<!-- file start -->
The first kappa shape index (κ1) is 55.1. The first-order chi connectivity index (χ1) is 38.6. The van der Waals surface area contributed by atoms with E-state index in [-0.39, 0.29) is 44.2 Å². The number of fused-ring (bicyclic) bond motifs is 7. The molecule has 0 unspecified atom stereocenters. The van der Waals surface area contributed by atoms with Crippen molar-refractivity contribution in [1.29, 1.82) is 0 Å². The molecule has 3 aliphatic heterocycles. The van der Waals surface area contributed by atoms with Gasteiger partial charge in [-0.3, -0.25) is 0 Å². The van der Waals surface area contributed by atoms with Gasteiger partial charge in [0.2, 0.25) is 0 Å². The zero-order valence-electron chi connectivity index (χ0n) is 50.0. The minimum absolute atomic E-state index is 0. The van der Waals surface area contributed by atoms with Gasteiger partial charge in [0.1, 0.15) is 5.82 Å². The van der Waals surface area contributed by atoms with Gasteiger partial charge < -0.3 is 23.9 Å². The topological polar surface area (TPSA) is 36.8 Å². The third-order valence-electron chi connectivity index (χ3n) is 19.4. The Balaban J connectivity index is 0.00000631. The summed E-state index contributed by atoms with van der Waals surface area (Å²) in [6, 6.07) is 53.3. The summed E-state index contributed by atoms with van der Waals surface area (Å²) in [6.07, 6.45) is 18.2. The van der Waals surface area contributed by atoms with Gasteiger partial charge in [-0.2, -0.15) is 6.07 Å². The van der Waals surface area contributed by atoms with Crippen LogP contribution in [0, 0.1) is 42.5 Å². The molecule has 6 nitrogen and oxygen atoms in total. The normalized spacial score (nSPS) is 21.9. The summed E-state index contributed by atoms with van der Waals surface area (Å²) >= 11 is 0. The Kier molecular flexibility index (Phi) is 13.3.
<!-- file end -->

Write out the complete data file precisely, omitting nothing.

The first kappa shape index (κ1) is 55.1. The first-order chi connectivity index (χ1) is 38.6. The van der Waals surface area contributed by atoms with E-state index in [-0.39, 0.29) is 44.2 Å². The number of fused-ring (bicyclic) bond motifs is 7. The molecule has 0 unspecified atom stereocenters. The van der Waals surface area contributed by atoms with Crippen molar-refractivity contribution in [1.29, 1.82) is 0 Å². The molecule has 3 aliphatic heterocycles. The van der Waals surface area contributed by atoms with Gasteiger partial charge in [-0.3, -0.25) is 0 Å². The van der Waals surface area contributed by atoms with Gasteiger partial charge in [0.2, 0.25) is 0 Å². The zero-order valence-electron chi connectivity index (χ0n) is 50.0. The minimum absolute atomic E-state index is 0. The van der Waals surface area contributed by atoms with Gasteiger partial charge in [0.1, 0.15) is 5.82 Å². The van der Waals surface area contributed by atoms with Gasteiger partial charge < -0.3 is 23.9 Å². The topological polar surface area (TPSA) is 36.8 Å². The third-order valence-electron chi connectivity index (χ3n) is 19.4. The Balaban J connectivity index is 0.00000631. The summed E-state index contributed by atoms with van der Waals surface area (Å²) in [6, 6.07) is 53.3. The summed E-state index contributed by atoms with van der Waals surface area (Å²) in [6.07, 6.45) is 18.2. The van der Waals surface area contributed by atoms with Gasteiger partial charge in [-0.2, -0.15) is 6.07 Å². The van der Waals surface area contributed by atoms with Crippen LogP contribution in [0, 0.1) is 42.5 Å². The molecule has 6 nitrogen and oxygen atoms in total. The normalized spacial score (nSPS) is 21.9. The summed E-state index contributed by atoms with van der Waals surface area (Å²) >= 11 is 0. The Kier molecular flexibility index (Phi) is 13.3.